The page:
It’s true; most of us are feeling more comfortable with online events and Zoom fundraisers.

However, that doesn’t mean everyone is keen to spend hours at a time in front of a computer screen–especially after they likely spent at least part of their workday doing just that. So, it’s more important than ever to follow the KISS principle. 

Kiss stands for Keep It Short and Sweet.

Slash any fluff or filler content. Encourage speakers or presenters to get straight to the point. In a virtual format, condensing things down to short, high-quality content usually has a far greater impact. 

Have you signed up for my new online master class for nonprofits? Sign up here: How to Stand Out In the Inbox – Nonprofit Email Strategies That Actually Work! How to get your emails delivered, opened, and read -and how to build a community anxious to hear from you!  

An Online Community Can Take Your Virtual Fundraising To the Next Level

Even if you follow all the suggestions outlined above–and more, we all know it can be difficult to keep audiences engaged throughout virtual events.

One effective strategy to grab and maintain your attendee’s attention during and after your next virtual event is to create an online community. 

People are looking for ways to learn, connect, and feel like they belong to a community with a common cause. An online “event community” can do just that!

Instead of thinking of your next virtual fundraiser as just the presentation or event itself, put in the effort to create a network of resources, opportunities, and experiences tied to the virtual fundraiser.

Networking opportunities, Q&A sessions with relevant people, a resource library, discussion groups, breakout sessions, and any other opportunity you can think of to engage your attendees before, during, and after your fundraiser

Not only does creating an event community add value to your virtual events, but it can also offer opportunities for your supporters to connect with each other around your cause! That’s powerful for your nonprofit!

Here are four easy ways you can build a virtual event community for your next fundraising event. 

Create a resource library

Upload resources and materials to your online community before and during your virtual event.

Afterward, add recordings of speakers and other resources from the event itself that people may want to revisit. Invite speakers to share any resources or tools that will help attendees continue to learn after the event. 

Break the ice

Icebreakers… people love them or hate them. They have the potential to be even more awkward in a virtual setting.

The truth is, they are actually effective at getting people engaged and encourage greater audience participation.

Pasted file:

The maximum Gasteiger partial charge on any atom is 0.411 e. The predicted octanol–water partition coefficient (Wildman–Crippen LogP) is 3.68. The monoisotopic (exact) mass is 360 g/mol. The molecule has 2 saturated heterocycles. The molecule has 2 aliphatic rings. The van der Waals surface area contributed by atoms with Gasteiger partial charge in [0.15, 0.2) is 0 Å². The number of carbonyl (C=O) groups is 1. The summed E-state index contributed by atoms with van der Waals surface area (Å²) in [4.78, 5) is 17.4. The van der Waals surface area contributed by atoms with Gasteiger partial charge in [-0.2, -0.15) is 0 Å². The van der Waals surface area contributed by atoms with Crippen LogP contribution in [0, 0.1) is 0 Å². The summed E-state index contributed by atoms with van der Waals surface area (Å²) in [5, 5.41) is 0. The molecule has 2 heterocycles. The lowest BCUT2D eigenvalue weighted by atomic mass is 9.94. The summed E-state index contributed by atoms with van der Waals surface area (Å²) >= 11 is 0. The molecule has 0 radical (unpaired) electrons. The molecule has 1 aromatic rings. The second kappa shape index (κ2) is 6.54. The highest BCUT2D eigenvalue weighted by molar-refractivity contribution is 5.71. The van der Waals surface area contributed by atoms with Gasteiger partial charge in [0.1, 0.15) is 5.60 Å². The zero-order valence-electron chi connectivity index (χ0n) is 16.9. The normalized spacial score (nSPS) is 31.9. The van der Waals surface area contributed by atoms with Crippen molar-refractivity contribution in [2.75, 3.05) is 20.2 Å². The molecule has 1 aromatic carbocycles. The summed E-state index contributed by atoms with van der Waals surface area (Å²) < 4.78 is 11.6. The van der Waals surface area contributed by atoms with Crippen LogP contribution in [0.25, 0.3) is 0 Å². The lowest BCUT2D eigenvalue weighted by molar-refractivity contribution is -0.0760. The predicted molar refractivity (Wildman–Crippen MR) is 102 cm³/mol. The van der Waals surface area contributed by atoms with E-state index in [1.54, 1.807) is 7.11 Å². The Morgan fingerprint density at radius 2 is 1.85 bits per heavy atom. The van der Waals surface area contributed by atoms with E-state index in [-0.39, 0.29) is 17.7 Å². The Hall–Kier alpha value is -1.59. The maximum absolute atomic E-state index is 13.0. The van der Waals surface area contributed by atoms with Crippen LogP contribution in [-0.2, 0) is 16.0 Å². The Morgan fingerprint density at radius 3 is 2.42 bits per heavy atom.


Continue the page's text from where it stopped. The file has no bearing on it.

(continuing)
So, consider tossing in a very short virtual icebreaker somewhere in your virtual fundraiser, especially if you’re gathering people who aren’t well connected with each other. 

Offer Q&A or “Ask Me Anything” opportunities with people of interest

Whether in a Zoom or virtual meeting context or on a comment thread online, offer a time where your staff or key presenters are in the “hot-seat” to answer questions from the audience.

Many people will jump at this opportunity to get their questions answered. 

Use live polling

Sprinkle live polls and other engaging activities throughout your virtual event to keep the audience active.

This may also be a great data-collecting opportunity to help you learn more valuable information about your supporters! Live polls can also help presenters better connect with the audience that isn’t in the same room (which can be tough). 

The bottom line is that 2020 proved just how efficient and effective virtual events really can be for nonprofits everywhere.

Even after the pandemic fades away (hopefully very soon), we encourage you to consider keeping at least a few virtual events in your fundraising strategy and really making them great experiences and opportunities to connect with current donors, attract potential donors, educate your audience, and raise money for your cause.

About the Author: Ryan Ozimek is the CEO and co-founder of PICnet, whose flagship product Soapbox Engage, makes online fundraising and engagement more effective and affordable, enabling organizations to raise more money and change the world. Ryan lives in Washington DC, and is a graduate of UCLA’s graduate school of public policy. He’s also a fan of burritos, and is always looking for global taqueria tips.